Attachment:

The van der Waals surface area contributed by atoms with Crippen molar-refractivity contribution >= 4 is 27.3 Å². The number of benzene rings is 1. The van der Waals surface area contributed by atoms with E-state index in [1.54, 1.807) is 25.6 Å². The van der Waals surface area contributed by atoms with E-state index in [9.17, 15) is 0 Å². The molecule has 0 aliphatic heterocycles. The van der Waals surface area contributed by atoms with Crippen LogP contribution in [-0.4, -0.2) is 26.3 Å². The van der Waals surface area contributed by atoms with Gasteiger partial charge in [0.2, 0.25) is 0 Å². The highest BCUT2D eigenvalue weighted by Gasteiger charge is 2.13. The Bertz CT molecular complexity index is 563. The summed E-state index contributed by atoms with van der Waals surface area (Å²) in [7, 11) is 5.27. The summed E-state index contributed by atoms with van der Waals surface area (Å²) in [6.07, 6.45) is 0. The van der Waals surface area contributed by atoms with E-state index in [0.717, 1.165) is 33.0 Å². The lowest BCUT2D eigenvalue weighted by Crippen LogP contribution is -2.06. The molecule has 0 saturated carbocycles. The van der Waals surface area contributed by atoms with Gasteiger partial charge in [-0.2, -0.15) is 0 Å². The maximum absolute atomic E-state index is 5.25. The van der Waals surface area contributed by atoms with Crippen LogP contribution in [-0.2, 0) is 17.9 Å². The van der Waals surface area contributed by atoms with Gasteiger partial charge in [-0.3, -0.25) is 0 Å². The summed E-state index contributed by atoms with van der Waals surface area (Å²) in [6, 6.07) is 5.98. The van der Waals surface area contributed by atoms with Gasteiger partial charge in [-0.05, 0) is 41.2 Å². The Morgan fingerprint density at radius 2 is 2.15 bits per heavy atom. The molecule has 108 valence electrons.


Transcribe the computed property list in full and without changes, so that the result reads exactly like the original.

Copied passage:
The van der Waals surface area contributed by atoms with Crippen molar-refractivity contribution >= 4 is 27.3 Å². The number of benzene rings is 1. The van der Waals surface area contributed by atoms with E-state index in [1.54, 1.807) is 25.6 Å². The van der Waals surface area contributed by atoms with E-state index in [9.17, 15) is 0 Å². The molecule has 0 aliphatic heterocycles. The van der Waals surface area contributed by atoms with Crippen LogP contribution in [-0.4, -0.2) is 26.3 Å². The van der Waals surface area contributed by atoms with Gasteiger partial charge in [0.2, 0.25) is 0 Å². The highest BCUT2D eigenvalue weighted by Gasteiger charge is 2.13. The Bertz CT molecular complexity index is 563. The summed E-state index contributed by atoms with van der Waals surface area (Å²) in [7, 11) is 5.27. The summed E-state index contributed by atoms with van der Waals surface area (Å²) in [6.07, 6.45) is 0. The van der Waals surface area contributed by atoms with E-state index in [0.717, 1.165) is 33.0 Å². The lowest BCUT2D eigenvalue weighted by Crippen LogP contribution is -2.06. The molecule has 0 saturated carbocycles. The van der Waals surface area contributed by atoms with Gasteiger partial charge in [-0.2, -0.15) is 0 Å². The maximum absolute atomic E-state index is 5.25. The van der Waals surface area contributed by atoms with Crippen LogP contribution in [-0.2, 0) is 17.9 Å². The van der Waals surface area contributed by atoms with Gasteiger partial charge in [-0.3, -0.25) is 0 Å². The summed E-state index contributed by atoms with van der Waals surface area (Å²) in [6, 6.07) is 5.98. The van der Waals surface area contributed by atoms with Gasteiger partial charge in [-0.05, 0) is 41.2 Å². The Morgan fingerprint density at radius 2 is 2.15 bits per heavy atom. The molecule has 108 valence electrons.